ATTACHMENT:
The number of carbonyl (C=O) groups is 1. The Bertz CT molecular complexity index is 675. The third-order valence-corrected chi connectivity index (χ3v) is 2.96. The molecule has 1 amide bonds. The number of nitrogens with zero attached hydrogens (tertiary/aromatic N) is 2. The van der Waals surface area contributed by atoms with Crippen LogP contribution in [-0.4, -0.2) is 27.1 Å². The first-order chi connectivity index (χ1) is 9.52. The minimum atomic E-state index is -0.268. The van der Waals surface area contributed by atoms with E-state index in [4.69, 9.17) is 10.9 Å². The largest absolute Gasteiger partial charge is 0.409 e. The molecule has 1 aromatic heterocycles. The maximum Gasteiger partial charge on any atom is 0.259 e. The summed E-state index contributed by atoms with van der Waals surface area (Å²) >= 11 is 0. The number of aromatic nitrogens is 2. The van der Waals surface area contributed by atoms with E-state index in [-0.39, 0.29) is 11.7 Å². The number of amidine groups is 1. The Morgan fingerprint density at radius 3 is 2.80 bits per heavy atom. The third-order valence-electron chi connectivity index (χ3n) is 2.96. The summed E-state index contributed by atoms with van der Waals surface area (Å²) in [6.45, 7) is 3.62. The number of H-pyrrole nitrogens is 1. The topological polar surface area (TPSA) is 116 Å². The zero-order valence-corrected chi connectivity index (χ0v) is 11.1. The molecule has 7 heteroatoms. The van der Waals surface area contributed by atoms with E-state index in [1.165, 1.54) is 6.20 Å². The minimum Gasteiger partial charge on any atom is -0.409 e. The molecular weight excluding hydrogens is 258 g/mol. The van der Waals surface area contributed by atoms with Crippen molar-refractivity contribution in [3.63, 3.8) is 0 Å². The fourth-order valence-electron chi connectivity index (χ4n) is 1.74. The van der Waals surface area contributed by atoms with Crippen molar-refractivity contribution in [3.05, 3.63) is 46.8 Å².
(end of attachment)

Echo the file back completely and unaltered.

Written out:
The number of carbonyl (C=O) groups is 1. The Bertz CT molecular complexity index is 675. The third-order valence-corrected chi connectivity index (χ3v) is 2.96. The molecule has 1 amide bonds. The number of nitrogens with zero attached hydrogens (tertiary/aromatic N) is 2. The van der Waals surface area contributed by atoms with Crippen LogP contribution in [-0.4, -0.2) is 27.1 Å². The first-order chi connectivity index (χ1) is 9.52. The minimum atomic E-state index is -0.268. The van der Waals surface area contributed by atoms with E-state index in [4.69, 9.17) is 10.9 Å². The largest absolute Gasteiger partial charge is 0.409 e. The molecule has 1 aromatic heterocycles. The maximum Gasteiger partial charge on any atom is 0.259 e. The summed E-state index contributed by atoms with van der Waals surface area (Å²) >= 11 is 0. The number of aromatic nitrogens is 2. The van der Waals surface area contributed by atoms with E-state index in [-0.39, 0.29) is 11.7 Å². The number of amidine groups is 1. The Morgan fingerprint density at radius 3 is 2.80 bits per heavy atom. The third-order valence-electron chi connectivity index (χ3n) is 2.96. The summed E-state index contributed by atoms with van der Waals surface area (Å²) in [6.45, 7) is 3.62. The number of H-pyrrole nitrogens is 1. The topological polar surface area (TPSA) is 116 Å². The zero-order valence-corrected chi connectivity index (χ0v) is 11.1. The molecule has 7 heteroatoms. The van der Waals surface area contributed by atoms with E-state index in [1.165, 1.54) is 6.20 Å². The minimum Gasteiger partial charge on any atom is -0.409 e. The molecular weight excluding hydrogens is 258 g/mol. The van der Waals surface area contributed by atoms with Crippen molar-refractivity contribution in [3.63, 3.8) is 0 Å². The fourth-order valence-electron chi connectivity index (χ4n) is 1.74. The van der Waals surface area contributed by atoms with Crippen molar-refractivity contribution in [3.05, 3.63) is 46.8 Å².